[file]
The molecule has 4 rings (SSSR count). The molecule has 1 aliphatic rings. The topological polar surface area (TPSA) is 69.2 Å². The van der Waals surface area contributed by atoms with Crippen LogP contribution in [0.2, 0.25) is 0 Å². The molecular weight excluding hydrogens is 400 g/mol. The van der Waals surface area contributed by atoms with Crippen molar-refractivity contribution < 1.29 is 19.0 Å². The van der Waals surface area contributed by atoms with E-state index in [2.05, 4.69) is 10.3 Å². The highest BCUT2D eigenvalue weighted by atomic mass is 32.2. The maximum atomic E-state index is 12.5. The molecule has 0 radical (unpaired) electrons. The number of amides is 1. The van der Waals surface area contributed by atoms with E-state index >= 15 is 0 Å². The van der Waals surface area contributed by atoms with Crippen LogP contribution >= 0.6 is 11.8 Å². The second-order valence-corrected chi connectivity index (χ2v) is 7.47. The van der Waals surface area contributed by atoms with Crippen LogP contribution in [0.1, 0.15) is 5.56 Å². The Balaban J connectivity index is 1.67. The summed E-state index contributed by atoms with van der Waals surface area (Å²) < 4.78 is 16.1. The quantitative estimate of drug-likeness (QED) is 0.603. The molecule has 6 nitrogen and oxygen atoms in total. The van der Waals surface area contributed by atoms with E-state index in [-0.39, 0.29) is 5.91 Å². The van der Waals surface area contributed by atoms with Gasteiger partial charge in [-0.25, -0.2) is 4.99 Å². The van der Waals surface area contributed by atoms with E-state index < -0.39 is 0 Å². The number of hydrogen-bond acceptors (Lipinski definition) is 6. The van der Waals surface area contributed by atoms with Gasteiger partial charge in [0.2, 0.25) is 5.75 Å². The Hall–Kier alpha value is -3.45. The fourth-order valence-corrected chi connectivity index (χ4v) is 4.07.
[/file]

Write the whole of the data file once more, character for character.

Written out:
The molecule has 4 rings (SSSR count). The molecule has 1 aliphatic rings. The topological polar surface area (TPSA) is 69.2 Å². The van der Waals surface area contributed by atoms with Crippen LogP contribution in [0.2, 0.25) is 0 Å². The molecular weight excluding hydrogens is 400 g/mol. The van der Waals surface area contributed by atoms with Crippen molar-refractivity contribution < 1.29 is 19.0 Å². The van der Waals surface area contributed by atoms with E-state index in [2.05, 4.69) is 10.3 Å². The highest BCUT2D eigenvalue weighted by atomic mass is 32.2. The maximum atomic E-state index is 12.5. The molecule has 0 radical (unpaired) electrons. The number of amides is 1. The van der Waals surface area contributed by atoms with E-state index >= 15 is 0 Å². The van der Waals surface area contributed by atoms with Crippen LogP contribution >= 0.6 is 11.8 Å². The second-order valence-corrected chi connectivity index (χ2v) is 7.47. The van der Waals surface area contributed by atoms with Crippen LogP contribution in [0.1, 0.15) is 5.56 Å². The Balaban J connectivity index is 1.67. The summed E-state index contributed by atoms with van der Waals surface area (Å²) < 4.78 is 16.1. The quantitative estimate of drug-likeness (QED) is 0.603. The molecule has 6 nitrogen and oxygen atoms in total. The van der Waals surface area contributed by atoms with E-state index in [-0.39, 0.29) is 5.91 Å². The van der Waals surface area contributed by atoms with Gasteiger partial charge in [-0.25, -0.2) is 4.99 Å². The van der Waals surface area contributed by atoms with E-state index < -0.39 is 0 Å². The number of hydrogen-bond acceptors (Lipinski definition) is 6. The van der Waals surface area contributed by atoms with Gasteiger partial charge in [0.2, 0.25) is 5.75 Å². The Hall–Kier alpha value is -3.45. The fourth-order valence-corrected chi connectivity index (χ4v) is 4.07.